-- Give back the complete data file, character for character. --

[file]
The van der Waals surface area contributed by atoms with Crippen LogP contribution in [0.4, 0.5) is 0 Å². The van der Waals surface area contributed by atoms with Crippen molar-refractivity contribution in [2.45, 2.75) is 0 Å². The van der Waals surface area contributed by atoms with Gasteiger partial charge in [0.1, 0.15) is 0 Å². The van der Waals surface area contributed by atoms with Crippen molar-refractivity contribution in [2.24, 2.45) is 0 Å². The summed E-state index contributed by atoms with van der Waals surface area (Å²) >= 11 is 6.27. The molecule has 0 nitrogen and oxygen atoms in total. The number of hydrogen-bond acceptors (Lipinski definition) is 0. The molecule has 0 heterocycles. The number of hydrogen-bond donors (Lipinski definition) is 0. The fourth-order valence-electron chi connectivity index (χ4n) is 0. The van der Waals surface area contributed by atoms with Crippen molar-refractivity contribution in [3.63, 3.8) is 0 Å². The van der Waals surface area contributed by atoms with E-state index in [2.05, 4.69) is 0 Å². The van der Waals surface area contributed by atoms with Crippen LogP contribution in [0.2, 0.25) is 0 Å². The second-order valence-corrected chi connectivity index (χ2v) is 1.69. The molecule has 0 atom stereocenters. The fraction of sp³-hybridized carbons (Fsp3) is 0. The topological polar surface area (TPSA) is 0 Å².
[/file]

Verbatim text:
The van der Waals surface area contributed by atoms with Crippen LogP contribution in [0.4, 0.5) is 0 Å². The van der Waals surface area contributed by atoms with Crippen molar-refractivity contribution in [2.45, 2.75) is 0 Å². The van der Waals surface area contributed by atoms with Gasteiger partial charge in [0.1, 0.15) is 0 Å². The van der Waals surface area contributed by atoms with Crippen molar-refractivity contribution in [2.24, 2.45) is 0 Å². The summed E-state index contributed by atoms with van der Waals surface area (Å²) >= 11 is 6.27. The molecule has 0 nitrogen and oxygen atoms in total. The number of hydrogen-bond acceptors (Lipinski definition) is 0. The molecule has 0 heterocycles. The number of hydrogen-bond donors (Lipinski definition) is 0. The fourth-order valence-electron chi connectivity index (χ4n) is 0. The van der Waals surface area contributed by atoms with Crippen molar-refractivity contribution in [3.63, 3.8) is 0 Å². The van der Waals surface area contributed by atoms with E-state index in [2.05, 4.69) is 0 Å². The van der Waals surface area contributed by atoms with Crippen LogP contribution in [0.2, 0.25) is 0 Å². The second-order valence-corrected chi connectivity index (χ2v) is 1.69. The molecule has 0 atom stereocenters. The fraction of sp³-hybridized carbons (Fsp3) is 0. The topological polar surface area (TPSA) is 0 Å².